The global financial crisis ended with huge amounts of money being put into the market.
The recent data on foreign house buyers was never going to be particularly revelatory or relevant. It is not the real issue — the concern about Chinese hordes gobbling up Kiwi weatherboards was always something of a red herring.
We have learned little from the global financial crisis of 2008. The bankers largely shrugged off the bitter protests and got on with business as usual.
Housing inflation in recent years has not been a peculiar Kiwi phenomenum. Foreign buyers are definitely an influence but they are a symptom as much as a cause.
Property inflation is the direct legacy of the medicine that has been administered since the GFC to support the banks.
This medicine has allowed bankers to get on with their highly lucrative business of creating credit. But it has also led to global asset price inflation, particularly in property and shares.
Each country had a uniqueness in how it administered its GFC medicine to resuscitate its financial sector. If this action hadn't been taken the world could have experienced a Great Depression similar to the 1930s. But 10 years later the medicine is still being administered, and the patient has become grossly distorted.
Yet any long-term, meaningful reform of the global financial sector has been largely abandoned. It is business as usual for the bankers.
The Reserve Bank in New Zealand has a current lending rate of 1.75 per cent, but neither you nor I nor any other business in New Zealand can borrow at this rate. The only businesses that can actually borrow at this rate are the registered banks such as ANZ, ASB, BNZ and Westpac.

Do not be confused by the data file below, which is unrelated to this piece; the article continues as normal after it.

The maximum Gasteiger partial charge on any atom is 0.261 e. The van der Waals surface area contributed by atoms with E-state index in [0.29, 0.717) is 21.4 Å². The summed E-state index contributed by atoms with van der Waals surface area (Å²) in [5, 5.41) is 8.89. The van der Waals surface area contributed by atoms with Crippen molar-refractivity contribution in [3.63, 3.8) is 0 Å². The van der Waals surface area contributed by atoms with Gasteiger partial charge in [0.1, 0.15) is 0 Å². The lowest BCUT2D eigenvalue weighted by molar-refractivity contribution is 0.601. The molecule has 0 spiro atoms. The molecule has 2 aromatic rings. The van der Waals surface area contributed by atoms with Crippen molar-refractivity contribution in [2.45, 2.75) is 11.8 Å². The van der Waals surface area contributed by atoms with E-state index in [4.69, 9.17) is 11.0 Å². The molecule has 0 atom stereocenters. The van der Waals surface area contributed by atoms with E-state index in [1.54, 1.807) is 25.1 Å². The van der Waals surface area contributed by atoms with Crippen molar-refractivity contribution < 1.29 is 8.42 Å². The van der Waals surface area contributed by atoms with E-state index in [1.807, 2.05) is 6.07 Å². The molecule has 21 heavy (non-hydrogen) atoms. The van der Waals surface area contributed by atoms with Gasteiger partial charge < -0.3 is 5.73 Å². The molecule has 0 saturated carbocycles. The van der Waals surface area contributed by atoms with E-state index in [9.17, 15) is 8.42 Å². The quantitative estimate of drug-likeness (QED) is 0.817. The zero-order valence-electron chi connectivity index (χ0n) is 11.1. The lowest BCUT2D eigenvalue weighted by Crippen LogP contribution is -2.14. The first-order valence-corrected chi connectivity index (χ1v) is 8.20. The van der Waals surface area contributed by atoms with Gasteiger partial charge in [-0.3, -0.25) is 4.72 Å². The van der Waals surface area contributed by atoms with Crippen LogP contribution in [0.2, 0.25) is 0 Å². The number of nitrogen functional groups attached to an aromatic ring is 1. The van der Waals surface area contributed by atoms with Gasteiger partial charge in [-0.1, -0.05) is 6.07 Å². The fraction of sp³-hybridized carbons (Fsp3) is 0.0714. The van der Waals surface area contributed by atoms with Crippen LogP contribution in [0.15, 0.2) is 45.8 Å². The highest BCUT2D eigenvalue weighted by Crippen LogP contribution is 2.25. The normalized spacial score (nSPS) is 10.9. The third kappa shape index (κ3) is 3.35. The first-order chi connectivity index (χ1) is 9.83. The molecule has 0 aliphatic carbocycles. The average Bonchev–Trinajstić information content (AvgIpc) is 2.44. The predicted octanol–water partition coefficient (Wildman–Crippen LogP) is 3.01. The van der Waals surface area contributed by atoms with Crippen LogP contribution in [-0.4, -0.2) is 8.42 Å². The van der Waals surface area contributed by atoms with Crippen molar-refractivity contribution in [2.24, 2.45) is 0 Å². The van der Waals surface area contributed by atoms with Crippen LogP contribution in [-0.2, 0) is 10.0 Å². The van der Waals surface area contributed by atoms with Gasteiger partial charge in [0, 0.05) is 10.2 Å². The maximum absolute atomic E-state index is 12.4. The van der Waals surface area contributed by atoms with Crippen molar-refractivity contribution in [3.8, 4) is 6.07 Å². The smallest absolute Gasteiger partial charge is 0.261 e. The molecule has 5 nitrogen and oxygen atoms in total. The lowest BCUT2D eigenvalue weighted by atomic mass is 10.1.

The question that should be asked is why banks have such a privileged position in our economy?
The startling answer is that the crucial function of central banks is to act as a lender of last resort to the commercial banks to ensure they don't collapse when they stuff up their lending.
Critics of the bank bailouts during the GFC predicted rampant consumer price inflation caused by trillions of newly created computer money. But this didn't happen because much of this new money has seeped into asset markets, particularly property and shares.
Consumer price inflation only measures increases in the price level of goods and services; it doesn't measure asset price inflation.
So New Zealand's official inflation rate has hovered around 1 per cent for several years, allowing the Reserve Bank to keep its lending rate to the banks at 1.75 per cent. Meanwhile, property prices and our sharemarket have rocketed during this period. But this is not measured as part of official inflation figures.
A deregulated financial sector is still dangerously out of control — and it has official backing but with minimal accountability.
Peter Lyons teaches economics at St Peter's College in Epsom, and is writing a text called The Economists' Secret Handbook.